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3.1 Basic Probability and Counting

Read carefully!
by

Steve Mays

on 8 October 2013

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Transcript of 3.1 Basic Probability and Counting

3.1 Basic Concepts of Probability & Counting
Important Definitions
Probability Experiment - An action, or trial, through which specific results are otained, like counts, measurements, or responses.
Outcome - The result of a single trial in a probability experiment.
Sample Space - The set of ALL possible outcomes of a probability experiment.
An Event - This is a subset of the sample space. It could be one or more outcomes.
Here's a simple example:
Your probability experiment is "rolling a 6-sided die".
The Sample Space is {1, 2, 3, 4, 5, 6}
An Event could be "rolling an even number" or {2, 4, 6}.
Your outcome could be "you roll a 2".
You will be finding the probability of an EVENT.
Events are often represented by uppercase letters, such as A, B, or C, but can also be represented by words, like "Ace", "Face Card", or "Odd Number".
A SIMPLE EVENT is an event that has exactly one outcome.
One way to find your sample space is to create a tree diagram.
The previous video mentioned "The Fundamental Counting Principle", let's talk a little more about that.
The Counting Principle basically says that if one event can occur "m" ways and another event can occur "n" ways, the the total number of ways they can occure in sequence is "m times n".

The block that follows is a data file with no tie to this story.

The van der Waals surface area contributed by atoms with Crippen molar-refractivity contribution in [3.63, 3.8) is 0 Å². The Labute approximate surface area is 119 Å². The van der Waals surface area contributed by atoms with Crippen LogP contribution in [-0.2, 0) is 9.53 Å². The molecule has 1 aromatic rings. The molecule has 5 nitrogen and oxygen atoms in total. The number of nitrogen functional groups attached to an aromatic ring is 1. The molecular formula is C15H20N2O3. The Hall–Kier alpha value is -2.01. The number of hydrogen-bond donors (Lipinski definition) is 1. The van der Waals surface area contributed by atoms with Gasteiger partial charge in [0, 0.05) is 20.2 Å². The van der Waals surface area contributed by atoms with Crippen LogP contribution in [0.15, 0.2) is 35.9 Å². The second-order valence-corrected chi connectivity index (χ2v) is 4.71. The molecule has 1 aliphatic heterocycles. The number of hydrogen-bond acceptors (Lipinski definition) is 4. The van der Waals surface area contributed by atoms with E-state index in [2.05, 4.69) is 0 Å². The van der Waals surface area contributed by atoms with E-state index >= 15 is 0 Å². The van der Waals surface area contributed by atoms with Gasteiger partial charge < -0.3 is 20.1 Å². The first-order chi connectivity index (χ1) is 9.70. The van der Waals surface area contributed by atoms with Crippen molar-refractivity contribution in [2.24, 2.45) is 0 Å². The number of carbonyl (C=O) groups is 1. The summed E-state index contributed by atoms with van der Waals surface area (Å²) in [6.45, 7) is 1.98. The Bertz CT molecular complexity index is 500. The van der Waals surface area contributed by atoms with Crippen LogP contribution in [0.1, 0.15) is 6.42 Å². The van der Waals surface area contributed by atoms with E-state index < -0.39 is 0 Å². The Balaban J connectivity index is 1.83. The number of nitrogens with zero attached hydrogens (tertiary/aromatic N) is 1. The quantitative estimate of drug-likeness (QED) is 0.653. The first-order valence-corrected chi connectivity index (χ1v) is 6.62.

Here are a couple of examples that use the Fundamental Counting Principle
Don't you wish those guys in the last video were your stats teachers?
There are 2 types of probability . . .
1. Classical or Theoretical Probability is used when each outcome in a sample space is equally likely to occur. This is the type of probability that you've seen for years.
For example: What is the probability that you flip a coin and get tails. OR What is the probability that you choose a card from a deck and it is a face card?
2. Emperical or Statistical Probability is based on observations obtained from a probability experiment.
A lot of times you will be given a table or chart when faced with Emperical or Statistical Probability.
The Law of Large Numbers says that as an experiment is repeated, the emperical probability will approach the theoretical probability.
There is a 3rd type of probability called SUBJECTIVE probability.
This is based on intuition or educated guesses. For instance, a business analyst may predict that the chance of the employees of a certain company going on strike is 25%.
We will very rarely find subjective probability, but you should be able to identify it when you see it.
By the way, probabilities cannot be less than zero or greater than 1.
Complementary Events
The COMPLEMENT of an event is the set of all outcomes in a sample space that are NOT included in the event.
The COMPLEMENT of event E would be denoted as E', read as "E prime".
For example, if the event were rolling an even number on a die, then the complement would be NOT rolling an even number on a die.
Lastly, the only way to get better at probability is to practice the right way. So please take your practice problems seriously and
ask a lot of questions. This is the most difficult part of the course.
See you in stats class . . .
Full transcript